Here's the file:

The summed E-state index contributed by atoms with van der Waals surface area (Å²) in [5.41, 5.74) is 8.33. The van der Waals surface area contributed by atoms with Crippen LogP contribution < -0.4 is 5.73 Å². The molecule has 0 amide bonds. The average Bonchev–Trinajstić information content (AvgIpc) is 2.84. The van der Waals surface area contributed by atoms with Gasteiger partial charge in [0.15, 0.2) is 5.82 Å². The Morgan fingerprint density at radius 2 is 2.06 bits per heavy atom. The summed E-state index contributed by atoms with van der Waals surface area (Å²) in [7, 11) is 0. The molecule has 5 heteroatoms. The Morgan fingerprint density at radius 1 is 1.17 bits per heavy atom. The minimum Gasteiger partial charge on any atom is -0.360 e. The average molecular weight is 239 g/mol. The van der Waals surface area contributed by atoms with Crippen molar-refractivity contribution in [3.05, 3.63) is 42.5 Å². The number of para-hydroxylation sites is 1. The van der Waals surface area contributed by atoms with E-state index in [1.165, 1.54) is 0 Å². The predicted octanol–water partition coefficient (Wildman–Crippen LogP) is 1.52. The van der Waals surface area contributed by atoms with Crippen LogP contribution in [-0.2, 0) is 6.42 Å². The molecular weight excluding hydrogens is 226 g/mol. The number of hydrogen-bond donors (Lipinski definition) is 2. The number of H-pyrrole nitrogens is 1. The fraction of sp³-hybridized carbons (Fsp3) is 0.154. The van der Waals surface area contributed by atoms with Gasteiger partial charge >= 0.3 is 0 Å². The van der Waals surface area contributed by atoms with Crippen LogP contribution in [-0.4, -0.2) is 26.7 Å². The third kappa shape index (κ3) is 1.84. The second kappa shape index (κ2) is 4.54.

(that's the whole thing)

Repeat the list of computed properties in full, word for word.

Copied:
The summed E-state index contributed by atoms with van der Waals surface area (Å²) in [5.41, 5.74) is 8.33. The van der Waals surface area contributed by atoms with Crippen LogP contribution < -0.4 is 5.73 Å². The molecule has 0 amide bonds. The average Bonchev–Trinajstić information content (AvgIpc) is 2.84. The van der Waals surface area contributed by atoms with Gasteiger partial charge in [0.15, 0.2) is 5.82 Å². The Morgan fingerprint density at radius 2 is 2.06 bits per heavy atom. The summed E-state index contributed by atoms with van der Waals surface area (Å²) in [7, 11) is 0. The molecule has 5 heteroatoms. The Morgan fingerprint density at radius 1 is 1.17 bits per heavy atom. The minimum Gasteiger partial charge on any atom is -0.360 e. The average molecular weight is 239 g/mol. The van der Waals surface area contributed by atoms with Crippen molar-refractivity contribution in [3.05, 3.63) is 42.5 Å². The number of para-hydroxylation sites is 1. The van der Waals surface area contributed by atoms with E-state index in [1.165, 1.54) is 0 Å². The predicted octanol–water partition coefficient (Wildman–Crippen LogP) is 1.52. The van der Waals surface area contributed by atoms with Crippen LogP contribution in [-0.2, 0) is 6.42 Å². The molecular weight excluding hydrogens is 226 g/mol. The number of hydrogen-bond donors (Lipinski definition) is 2. The number of H-pyrrole nitrogens is 1. The fraction of sp³-hybridized carbons (Fsp3) is 0.154. The van der Waals surface area contributed by atoms with Gasteiger partial charge >= 0.3 is 0 Å². The van der Waals surface area contributed by atoms with Crippen LogP contribution in [-0.4, -0.2) is 26.7 Å². The third kappa shape index (κ3) is 1.84. The second kappa shape index (κ2) is 4.54.